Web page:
Activity Group Therapy (film #21 on Prelinger Archive). [Category: Educational]

This film, made for mental health professionals in the 40s, provides a fascinating glimpse into the child psychotherapy practices of the time. A group of psychologically-troubled grade-school age boys is treated with "activity group therapy," which mainly involves letting them loose in a playroom and allowing them to do whatever they want. The film was made with hidden cameras, so what we are seeing are real therapy sessions, not reenactments. The therapist intervenes as little as possible, even when the boys commit such acts as swinging saws at each other, breaking into and ransacking cupboards containing materials for other groups, and starting a fire on a hot plate, and the narrator keeps reiterating that this is how he is supposed to be handling these situations. These scenes make you wonder about the judgement, if not the sanity, of the treatment team. Still, by the end of the film, the group has settled down and you do begin to notice significant improvement in the behavior of individual boys, especially the ones that were initially withdrawn and anxious. Of course, the narrator tells us that the group is carefully "balanced" in terms of individual personalities, and that the therapist keeps a watchful eye on things and is prepared to intervene if things get seriously dangerous. And it's obvious that these boys, though psychologically troubled, are not seriously violent delinquents. Still, it is doubtful that such a permissive form of therapy would fly in today's mental health system. And though I can see and acknowledge its effectiveness in this case, I still am not totally convinced that it's a good idea. Another interesting and dated aspect of the film is the repeated concerns that some boys are "effeminate." Effeminancy seems to be defined in this film as being quiet, bookish, and concerned with personal appearance. I will acknowledge that this free-for-all form of therapy seems to be effective in diminishing those qualities in the boys. Overall, this film is a fascinating document of one aspect of mental health treatment in the 1940s. It's films like this that epitomize the concept of "historical interest"––where else but ephemera can you observe such unusual glimpses of the past as this?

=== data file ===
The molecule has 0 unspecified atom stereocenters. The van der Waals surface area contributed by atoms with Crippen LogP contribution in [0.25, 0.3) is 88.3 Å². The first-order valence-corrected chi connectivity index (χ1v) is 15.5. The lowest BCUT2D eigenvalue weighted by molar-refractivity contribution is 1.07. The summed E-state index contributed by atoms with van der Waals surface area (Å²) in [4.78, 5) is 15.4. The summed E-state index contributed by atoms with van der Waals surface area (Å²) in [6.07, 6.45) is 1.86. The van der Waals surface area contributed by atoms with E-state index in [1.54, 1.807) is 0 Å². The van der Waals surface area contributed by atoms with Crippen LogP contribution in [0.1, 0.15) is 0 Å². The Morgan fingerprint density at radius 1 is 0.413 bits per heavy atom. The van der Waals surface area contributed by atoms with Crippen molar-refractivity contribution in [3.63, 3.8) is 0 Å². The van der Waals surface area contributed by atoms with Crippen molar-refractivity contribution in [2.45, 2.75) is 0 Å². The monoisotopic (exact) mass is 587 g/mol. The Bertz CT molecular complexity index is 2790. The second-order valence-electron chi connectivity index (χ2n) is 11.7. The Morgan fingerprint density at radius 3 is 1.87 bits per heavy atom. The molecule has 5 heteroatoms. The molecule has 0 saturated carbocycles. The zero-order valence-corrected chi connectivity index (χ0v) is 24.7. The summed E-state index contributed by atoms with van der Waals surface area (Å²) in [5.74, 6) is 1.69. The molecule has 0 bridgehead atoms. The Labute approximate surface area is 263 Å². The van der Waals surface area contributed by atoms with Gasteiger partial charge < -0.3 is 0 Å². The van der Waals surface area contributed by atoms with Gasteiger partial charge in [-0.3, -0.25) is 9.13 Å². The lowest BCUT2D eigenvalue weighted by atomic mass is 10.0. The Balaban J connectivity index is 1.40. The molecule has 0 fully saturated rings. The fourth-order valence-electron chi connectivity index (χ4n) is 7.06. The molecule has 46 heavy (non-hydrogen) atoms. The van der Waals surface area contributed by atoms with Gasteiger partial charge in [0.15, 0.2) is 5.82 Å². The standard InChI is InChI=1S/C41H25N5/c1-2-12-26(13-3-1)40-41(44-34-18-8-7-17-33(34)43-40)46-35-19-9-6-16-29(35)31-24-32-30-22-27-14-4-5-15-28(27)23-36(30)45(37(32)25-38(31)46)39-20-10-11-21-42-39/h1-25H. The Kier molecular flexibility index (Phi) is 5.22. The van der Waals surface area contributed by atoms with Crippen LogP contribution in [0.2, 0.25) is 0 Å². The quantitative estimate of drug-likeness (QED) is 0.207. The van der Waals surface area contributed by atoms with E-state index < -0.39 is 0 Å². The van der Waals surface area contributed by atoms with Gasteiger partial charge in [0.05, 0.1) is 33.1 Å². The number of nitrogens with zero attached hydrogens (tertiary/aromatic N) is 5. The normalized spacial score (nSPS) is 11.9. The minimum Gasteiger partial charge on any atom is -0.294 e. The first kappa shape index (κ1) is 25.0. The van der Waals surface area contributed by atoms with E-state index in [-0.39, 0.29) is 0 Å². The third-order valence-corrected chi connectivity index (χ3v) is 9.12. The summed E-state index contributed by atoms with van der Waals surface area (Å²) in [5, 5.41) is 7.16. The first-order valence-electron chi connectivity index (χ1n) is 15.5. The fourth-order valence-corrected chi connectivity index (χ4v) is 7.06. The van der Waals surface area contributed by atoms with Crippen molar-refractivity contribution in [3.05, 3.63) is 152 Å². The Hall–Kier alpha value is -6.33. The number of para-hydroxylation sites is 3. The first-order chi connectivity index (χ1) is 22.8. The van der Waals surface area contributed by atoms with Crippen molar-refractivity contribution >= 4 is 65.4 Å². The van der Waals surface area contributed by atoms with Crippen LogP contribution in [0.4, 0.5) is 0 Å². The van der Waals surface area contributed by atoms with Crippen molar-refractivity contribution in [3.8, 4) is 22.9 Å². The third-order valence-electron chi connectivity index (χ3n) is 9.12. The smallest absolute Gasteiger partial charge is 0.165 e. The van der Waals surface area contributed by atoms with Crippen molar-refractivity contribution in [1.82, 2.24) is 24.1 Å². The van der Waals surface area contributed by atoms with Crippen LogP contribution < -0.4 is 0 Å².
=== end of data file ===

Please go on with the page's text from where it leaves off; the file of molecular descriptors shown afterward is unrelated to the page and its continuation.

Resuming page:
Ratings: Camp/Humor Value: N/A. Weirdness: *****. Historical Interest: *****+. Overall Rating: *****.

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